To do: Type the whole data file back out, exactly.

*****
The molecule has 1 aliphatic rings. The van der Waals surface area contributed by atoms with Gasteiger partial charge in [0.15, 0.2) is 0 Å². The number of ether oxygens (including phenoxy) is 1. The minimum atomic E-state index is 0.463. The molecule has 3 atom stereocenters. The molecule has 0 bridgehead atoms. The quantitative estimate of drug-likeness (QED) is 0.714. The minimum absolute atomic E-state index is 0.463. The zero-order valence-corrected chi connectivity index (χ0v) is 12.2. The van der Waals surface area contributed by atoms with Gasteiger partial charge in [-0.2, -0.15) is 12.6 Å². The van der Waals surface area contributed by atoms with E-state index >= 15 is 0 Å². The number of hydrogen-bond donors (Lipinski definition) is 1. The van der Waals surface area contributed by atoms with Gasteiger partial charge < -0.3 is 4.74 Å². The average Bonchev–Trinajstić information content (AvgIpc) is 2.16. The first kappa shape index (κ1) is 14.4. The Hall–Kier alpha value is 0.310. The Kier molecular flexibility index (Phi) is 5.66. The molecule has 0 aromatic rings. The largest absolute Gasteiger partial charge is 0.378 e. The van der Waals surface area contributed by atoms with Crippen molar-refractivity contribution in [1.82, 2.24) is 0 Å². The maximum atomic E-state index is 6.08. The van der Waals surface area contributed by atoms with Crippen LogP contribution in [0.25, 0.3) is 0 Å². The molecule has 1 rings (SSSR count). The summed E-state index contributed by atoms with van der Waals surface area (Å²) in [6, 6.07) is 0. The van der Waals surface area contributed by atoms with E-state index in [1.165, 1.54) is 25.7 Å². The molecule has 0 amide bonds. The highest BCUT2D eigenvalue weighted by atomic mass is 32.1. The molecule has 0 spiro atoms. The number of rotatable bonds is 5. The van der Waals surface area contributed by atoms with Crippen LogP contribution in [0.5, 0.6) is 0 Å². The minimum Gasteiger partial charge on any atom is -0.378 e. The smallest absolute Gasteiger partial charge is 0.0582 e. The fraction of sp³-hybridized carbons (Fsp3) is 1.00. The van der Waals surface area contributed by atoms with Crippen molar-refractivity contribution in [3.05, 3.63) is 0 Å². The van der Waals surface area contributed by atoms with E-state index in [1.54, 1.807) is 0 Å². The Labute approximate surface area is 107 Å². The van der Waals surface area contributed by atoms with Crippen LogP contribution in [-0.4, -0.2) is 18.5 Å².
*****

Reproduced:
The molecule has 1 aliphatic rings. The van der Waals surface area contributed by atoms with Gasteiger partial charge in [0.15, 0.2) is 0 Å². The number of ether oxygens (including phenoxy) is 1. The minimum atomic E-state index is 0.463. The molecule has 3 atom stereocenters. The molecule has 0 bridgehead atoms. The quantitative estimate of drug-likeness (QED) is 0.714. The minimum absolute atomic E-state index is 0.463. The zero-order valence-corrected chi connectivity index (χ0v) is 12.2. The van der Waals surface area contributed by atoms with Gasteiger partial charge in [-0.2, -0.15) is 12.6 Å². The van der Waals surface area contributed by atoms with E-state index >= 15 is 0 Å². The number of hydrogen-bond donors (Lipinski definition) is 1. The van der Waals surface area contributed by atoms with Gasteiger partial charge < -0.3 is 4.74 Å². The average Bonchev–Trinajstić information content (AvgIpc) is 2.16. The first kappa shape index (κ1) is 14.4. The Hall–Kier alpha value is 0.310. The Kier molecular flexibility index (Phi) is 5.66. The molecule has 0 aromatic rings. The largest absolute Gasteiger partial charge is 0.378 e. The van der Waals surface area contributed by atoms with Crippen molar-refractivity contribution in [1.82, 2.24) is 0 Å². The maximum atomic E-state index is 6.08. The van der Waals surface area contributed by atoms with Crippen LogP contribution in [0.25, 0.3) is 0 Å². The molecule has 1 rings (SSSR count). The summed E-state index contributed by atoms with van der Waals surface area (Å²) in [6, 6.07) is 0. The van der Waals surface area contributed by atoms with E-state index in [1.165, 1.54) is 25.7 Å². The molecule has 0 amide bonds. The highest BCUT2D eigenvalue weighted by atomic mass is 32.1. The molecule has 0 spiro atoms. The number of rotatable bonds is 5. The van der Waals surface area contributed by atoms with Crippen LogP contribution in [0.5, 0.6) is 0 Å². The minimum Gasteiger partial charge on any atom is -0.378 e. The smallest absolute Gasteiger partial charge is 0.0582 e. The fraction of sp³-hybridized carbons (Fsp3) is 1.00. The van der Waals surface area contributed by atoms with Crippen molar-refractivity contribution in [3.05, 3.63) is 0 Å². The van der Waals surface area contributed by atoms with E-state index in [1.54, 1.807) is 0 Å². The Labute approximate surface area is 107 Å². The van der Waals surface area contributed by atoms with Crippen LogP contribution in [-0.4, -0.2) is 18.5 Å².